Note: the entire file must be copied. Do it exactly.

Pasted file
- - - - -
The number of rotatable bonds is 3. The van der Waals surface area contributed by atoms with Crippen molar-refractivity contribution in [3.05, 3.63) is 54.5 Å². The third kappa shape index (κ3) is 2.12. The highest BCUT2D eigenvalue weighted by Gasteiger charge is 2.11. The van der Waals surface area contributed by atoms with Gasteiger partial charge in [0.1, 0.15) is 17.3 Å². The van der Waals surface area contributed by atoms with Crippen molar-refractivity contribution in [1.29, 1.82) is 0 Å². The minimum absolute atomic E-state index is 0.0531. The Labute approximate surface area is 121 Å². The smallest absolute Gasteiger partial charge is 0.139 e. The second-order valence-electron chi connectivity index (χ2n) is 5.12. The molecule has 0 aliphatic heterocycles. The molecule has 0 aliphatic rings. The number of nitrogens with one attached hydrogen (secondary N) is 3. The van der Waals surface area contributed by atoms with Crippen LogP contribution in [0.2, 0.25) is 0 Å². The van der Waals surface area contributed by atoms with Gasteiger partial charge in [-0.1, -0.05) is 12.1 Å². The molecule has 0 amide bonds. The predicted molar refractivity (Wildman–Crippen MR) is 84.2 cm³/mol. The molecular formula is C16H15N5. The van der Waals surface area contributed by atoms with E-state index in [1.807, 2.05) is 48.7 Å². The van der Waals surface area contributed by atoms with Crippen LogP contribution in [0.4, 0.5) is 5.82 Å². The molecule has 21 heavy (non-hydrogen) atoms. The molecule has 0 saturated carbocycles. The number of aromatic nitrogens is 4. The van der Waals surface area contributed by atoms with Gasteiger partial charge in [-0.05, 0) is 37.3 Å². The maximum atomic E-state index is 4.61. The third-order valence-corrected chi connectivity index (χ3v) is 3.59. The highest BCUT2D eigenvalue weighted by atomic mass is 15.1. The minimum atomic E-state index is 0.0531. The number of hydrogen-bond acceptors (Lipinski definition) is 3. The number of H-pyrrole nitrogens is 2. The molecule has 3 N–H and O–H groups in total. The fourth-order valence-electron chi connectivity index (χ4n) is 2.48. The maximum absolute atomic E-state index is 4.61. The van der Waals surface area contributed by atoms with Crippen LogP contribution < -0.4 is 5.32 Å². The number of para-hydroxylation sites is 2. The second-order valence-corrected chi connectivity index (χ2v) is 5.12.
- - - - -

The number of rotatable bonds is 3. The van der Waals surface area contributed by atoms with Crippen molar-refractivity contribution in [3.05, 3.63) is 54.5 Å². The third kappa shape index (κ3) is 2.12. The highest BCUT2D eigenvalue weighted by Gasteiger charge is 2.11. The van der Waals surface area contributed by atoms with Gasteiger partial charge in [0.1, 0.15) is 17.3 Å². The van der Waals surface area contributed by atoms with Crippen molar-refractivity contribution in [1.29, 1.82) is 0 Å². The minimum absolute atomic E-state index is 0.0531. The Labute approximate surface area is 121 Å². The smallest absolute Gasteiger partial charge is 0.139 e. The second-order valence-electron chi connectivity index (χ2n) is 5.12. The molecule has 0 aliphatic heterocycles. The molecule has 0 aliphatic rings. The number of nitrogens with one attached hydrogen (secondary N) is 3. The van der Waals surface area contributed by atoms with Crippen LogP contribution in [0.2, 0.25) is 0 Å². The van der Waals surface area contributed by atoms with Gasteiger partial charge in [-0.1, -0.05) is 12.1 Å². The molecule has 0 amide bonds. The predicted molar refractivity (Wildman–Crippen MR) is 84.2 cm³/mol. The molecular formula is C16H15N5. The van der Waals surface area contributed by atoms with E-state index in [1.807, 2.05) is 48.7 Å². The van der Waals surface area contributed by atoms with Crippen LogP contribution in [0.4, 0.5) is 5.82 Å². The molecule has 21 heavy (non-hydrogen) atoms. The molecule has 0 saturated carbocycles. The number of aromatic nitrogens is 4. The van der Waals surface area contributed by atoms with Gasteiger partial charge in [-0.05, 0) is 37.3 Å². The maximum atomic E-state index is 4.61. The third-order valence-corrected chi connectivity index (χ3v) is 3.59. The highest BCUT2D eigenvalue weighted by atomic mass is 15.1. The minimum atomic E-state index is 0.0531. The number of hydrogen-bond acceptors (Lipinski definition) is 3. The number of H-pyrrole nitrogens is 2. The molecule has 3 N–H and O–H groups in total. The fourth-order valence-electron chi connectivity index (χ4n) is 2.48. The maximum absolute atomic E-state index is 4.61. The van der Waals surface area contributed by atoms with Crippen LogP contribution < -0.4 is 5.32 Å². The number of para-hydroxylation sites is 2. The second-order valence-corrected chi connectivity index (χ2v) is 5.12.